International Monetary Fund. Asia and Pacific Dept
This Selected Issues paper provides an overview of financial access and inclusion indicators, related causal factors, and both current and possible reform priorities for on Papua New Guinea (PNG). The paper presents indicators of financial market depth, development, and access for PNG and compares PNG’s performance against that of other countries in the region, at similar levels of development, and beyond. It provides an overview of country-specific challenges facing PNG related to financial inclusion that helps to explain its performance, as well as possible reform priorities in the near term. The government’s current initiatives aimed at promoting financial sector development and inclusion and their preliminary results are also discussed.
Wojciech Maliszewski
The paper explains the behavior of inflation in Georgia in the post-stabilization period. A long-run equation linking prices to money and the exchange rate, as well as a short-run, dynamic equation for inflation are estimated. The inflation equation is stable, points to a dominant role of the exchange rate in the behavior of inflation and shows a low persistence of inflation in Georgia. The equation explains well the behavior of inflation after the Russian crises, when inflation increased sharply but was quickly brought under control, as the National Bank of Georgia kept its monetary policy tight and the exchange rate stable.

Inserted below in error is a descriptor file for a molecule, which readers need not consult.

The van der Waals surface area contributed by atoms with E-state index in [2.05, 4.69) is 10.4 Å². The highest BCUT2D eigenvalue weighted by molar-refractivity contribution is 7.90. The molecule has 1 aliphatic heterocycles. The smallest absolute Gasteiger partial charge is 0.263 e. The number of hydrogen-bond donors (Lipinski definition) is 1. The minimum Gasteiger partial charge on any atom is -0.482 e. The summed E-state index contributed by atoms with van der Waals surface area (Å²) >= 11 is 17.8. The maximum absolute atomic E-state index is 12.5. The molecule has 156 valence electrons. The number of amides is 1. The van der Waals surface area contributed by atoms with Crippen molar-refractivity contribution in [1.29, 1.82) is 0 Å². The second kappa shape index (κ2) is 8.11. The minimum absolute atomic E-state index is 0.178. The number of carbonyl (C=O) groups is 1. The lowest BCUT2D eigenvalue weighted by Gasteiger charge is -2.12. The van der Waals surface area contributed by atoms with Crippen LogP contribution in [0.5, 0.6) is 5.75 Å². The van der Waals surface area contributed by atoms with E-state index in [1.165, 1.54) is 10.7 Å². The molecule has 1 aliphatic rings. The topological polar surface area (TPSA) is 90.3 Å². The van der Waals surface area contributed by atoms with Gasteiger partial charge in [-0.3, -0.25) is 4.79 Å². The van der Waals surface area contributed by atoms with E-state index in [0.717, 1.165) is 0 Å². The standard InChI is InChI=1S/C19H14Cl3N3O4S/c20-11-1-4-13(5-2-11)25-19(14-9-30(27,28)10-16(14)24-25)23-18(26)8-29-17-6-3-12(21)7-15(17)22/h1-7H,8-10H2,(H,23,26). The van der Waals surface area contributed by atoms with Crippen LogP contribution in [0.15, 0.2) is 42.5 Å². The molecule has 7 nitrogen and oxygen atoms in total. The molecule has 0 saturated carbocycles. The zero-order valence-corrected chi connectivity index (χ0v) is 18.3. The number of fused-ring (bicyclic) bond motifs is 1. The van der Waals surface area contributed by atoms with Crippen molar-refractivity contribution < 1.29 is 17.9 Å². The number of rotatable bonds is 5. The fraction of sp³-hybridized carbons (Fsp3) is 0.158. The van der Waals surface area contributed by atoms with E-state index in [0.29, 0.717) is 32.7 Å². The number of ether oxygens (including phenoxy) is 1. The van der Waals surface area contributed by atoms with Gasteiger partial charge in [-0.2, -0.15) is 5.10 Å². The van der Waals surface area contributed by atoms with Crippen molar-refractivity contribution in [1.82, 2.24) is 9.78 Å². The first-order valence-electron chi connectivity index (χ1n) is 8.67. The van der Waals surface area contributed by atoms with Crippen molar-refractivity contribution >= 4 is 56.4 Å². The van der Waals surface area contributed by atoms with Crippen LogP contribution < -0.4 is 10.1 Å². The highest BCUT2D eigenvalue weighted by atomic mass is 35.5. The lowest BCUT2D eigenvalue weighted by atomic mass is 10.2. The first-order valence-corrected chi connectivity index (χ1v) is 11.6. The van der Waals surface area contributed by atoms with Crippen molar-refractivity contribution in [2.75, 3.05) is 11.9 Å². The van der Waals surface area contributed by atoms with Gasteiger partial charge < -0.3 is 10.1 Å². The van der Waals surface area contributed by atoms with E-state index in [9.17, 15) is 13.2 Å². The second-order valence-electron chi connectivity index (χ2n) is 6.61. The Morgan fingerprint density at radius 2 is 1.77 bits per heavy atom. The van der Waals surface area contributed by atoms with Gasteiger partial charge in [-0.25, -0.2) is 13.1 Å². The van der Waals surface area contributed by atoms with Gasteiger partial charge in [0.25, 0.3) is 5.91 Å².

Ms. Jingqing Chai and Mr. R. B. Johnston
This paper underscores the importance of the assessment of incentives of the main agents in a financial system as a key element in the analysis of financial system vulnerability and the surveillance over the financial system. We outline a diagnostic approach for the assessment of incentives. This approach highlights the need for additional research on the relationship between institutional structures and financial vulnerabilities.
International Monetary Fund. External Relations Dept.
For the latest thinking about the international financial system, monetary policy, economic development, poverty reduction, and other critical issues, subscribe to Finance & Development (F&D). This lively quarterly magazine brings you in-depth analyses of these and other subjects by the IMF’s own staff as well as by prominent international experts. Articles are written for lay readers who want to enrich their understanding of the workings of the global economy and the policies and activities of the IMF.
International Monetary Fund. External Relations Dept.
For the latest thinking about the international financial system, monetary policy, economic development, poverty reduction, and other critical issues, subscribe to Finance & Development (F&D). This lively quarterly magazine brings you in-depth analyses of these and other subjects by the IMF’s own staff as well as by prominent international experts. Articles are written for lay readers who want to enrich their understanding of the workings of the global economy and the policies and activities of the IMF.